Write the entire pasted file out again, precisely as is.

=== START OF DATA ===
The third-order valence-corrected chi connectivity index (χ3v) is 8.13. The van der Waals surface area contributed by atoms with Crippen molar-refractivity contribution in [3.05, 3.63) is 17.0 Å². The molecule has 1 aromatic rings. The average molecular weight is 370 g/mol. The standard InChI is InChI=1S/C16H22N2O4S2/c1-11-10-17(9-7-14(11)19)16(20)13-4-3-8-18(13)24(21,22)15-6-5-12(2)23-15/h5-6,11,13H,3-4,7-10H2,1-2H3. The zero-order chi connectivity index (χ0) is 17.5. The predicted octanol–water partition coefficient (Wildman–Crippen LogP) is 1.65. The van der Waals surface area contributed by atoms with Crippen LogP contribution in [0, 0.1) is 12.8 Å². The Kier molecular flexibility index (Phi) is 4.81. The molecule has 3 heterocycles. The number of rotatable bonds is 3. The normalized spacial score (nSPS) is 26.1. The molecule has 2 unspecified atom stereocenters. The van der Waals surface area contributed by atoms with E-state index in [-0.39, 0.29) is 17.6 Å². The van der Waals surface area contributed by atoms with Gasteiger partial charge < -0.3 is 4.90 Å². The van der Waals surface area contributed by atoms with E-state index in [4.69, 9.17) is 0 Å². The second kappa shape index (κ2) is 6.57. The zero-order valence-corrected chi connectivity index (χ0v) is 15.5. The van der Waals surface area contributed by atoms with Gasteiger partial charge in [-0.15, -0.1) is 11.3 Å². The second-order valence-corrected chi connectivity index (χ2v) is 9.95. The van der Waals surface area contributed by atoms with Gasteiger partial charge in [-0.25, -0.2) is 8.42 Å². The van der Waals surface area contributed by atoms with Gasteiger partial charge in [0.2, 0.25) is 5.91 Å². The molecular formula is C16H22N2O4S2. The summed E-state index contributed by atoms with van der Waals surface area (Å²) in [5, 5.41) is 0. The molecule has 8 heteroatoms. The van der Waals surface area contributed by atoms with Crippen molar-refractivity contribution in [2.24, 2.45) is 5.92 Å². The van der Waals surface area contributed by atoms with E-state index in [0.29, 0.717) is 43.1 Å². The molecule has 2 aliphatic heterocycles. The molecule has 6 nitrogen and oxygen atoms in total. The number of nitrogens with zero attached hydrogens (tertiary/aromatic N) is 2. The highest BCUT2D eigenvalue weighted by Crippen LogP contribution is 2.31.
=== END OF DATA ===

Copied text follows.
The third-order valence-corrected chi connectivity index (χ3v) is 8.13. The van der Waals surface area contributed by atoms with Crippen molar-refractivity contribution in [3.05, 3.63) is 17.0 Å². The molecule has 1 aromatic rings. The average molecular weight is 370 g/mol. The standard InChI is InChI=1S/C16H22N2O4S2/c1-11-10-17(9-7-14(11)19)16(20)13-4-3-8-18(13)24(21,22)15-6-5-12(2)23-15/h5-6,11,13H,3-4,7-10H2,1-2H3. The zero-order chi connectivity index (χ0) is 17.5. The predicted octanol–water partition coefficient (Wildman–Crippen LogP) is 1.65. The van der Waals surface area contributed by atoms with Crippen LogP contribution in [0, 0.1) is 12.8 Å². The Kier molecular flexibility index (Phi) is 4.81. The molecule has 3 heterocycles. The number of rotatable bonds is 3. The normalized spacial score (nSPS) is 26.1. The molecule has 2 unspecified atom stereocenters. The van der Waals surface area contributed by atoms with E-state index in [-0.39, 0.29) is 17.6 Å². The van der Waals surface area contributed by atoms with Gasteiger partial charge < -0.3 is 4.90 Å². The van der Waals surface area contributed by atoms with E-state index in [4.69, 9.17) is 0 Å². The second kappa shape index (κ2) is 6.57. The zero-order valence-corrected chi connectivity index (χ0v) is 15.5. The van der Waals surface area contributed by atoms with Gasteiger partial charge in [-0.15, -0.1) is 11.3 Å². The second-order valence-corrected chi connectivity index (χ2v) is 9.95. The van der Waals surface area contributed by atoms with Gasteiger partial charge in [-0.25, -0.2) is 8.42 Å². The van der Waals surface area contributed by atoms with Gasteiger partial charge in [0.2, 0.25) is 5.91 Å². The molecular formula is C16H22N2O4S2. The summed E-state index contributed by atoms with van der Waals surface area (Å²) in [5, 5.41) is 0. The molecule has 8 heteroatoms. The van der Waals surface area contributed by atoms with Crippen molar-refractivity contribution in [2.24, 2.45) is 5.92 Å². The van der Waals surface area contributed by atoms with E-state index in [0.29, 0.717) is 43.1 Å². The molecule has 2 aliphatic heterocycles. The molecule has 6 nitrogen and oxygen atoms in total. The number of nitrogens with zero attached hydrogens (tertiary/aromatic N) is 2. The highest BCUT2D eigenvalue weighted by Crippen LogP contribution is 2.31.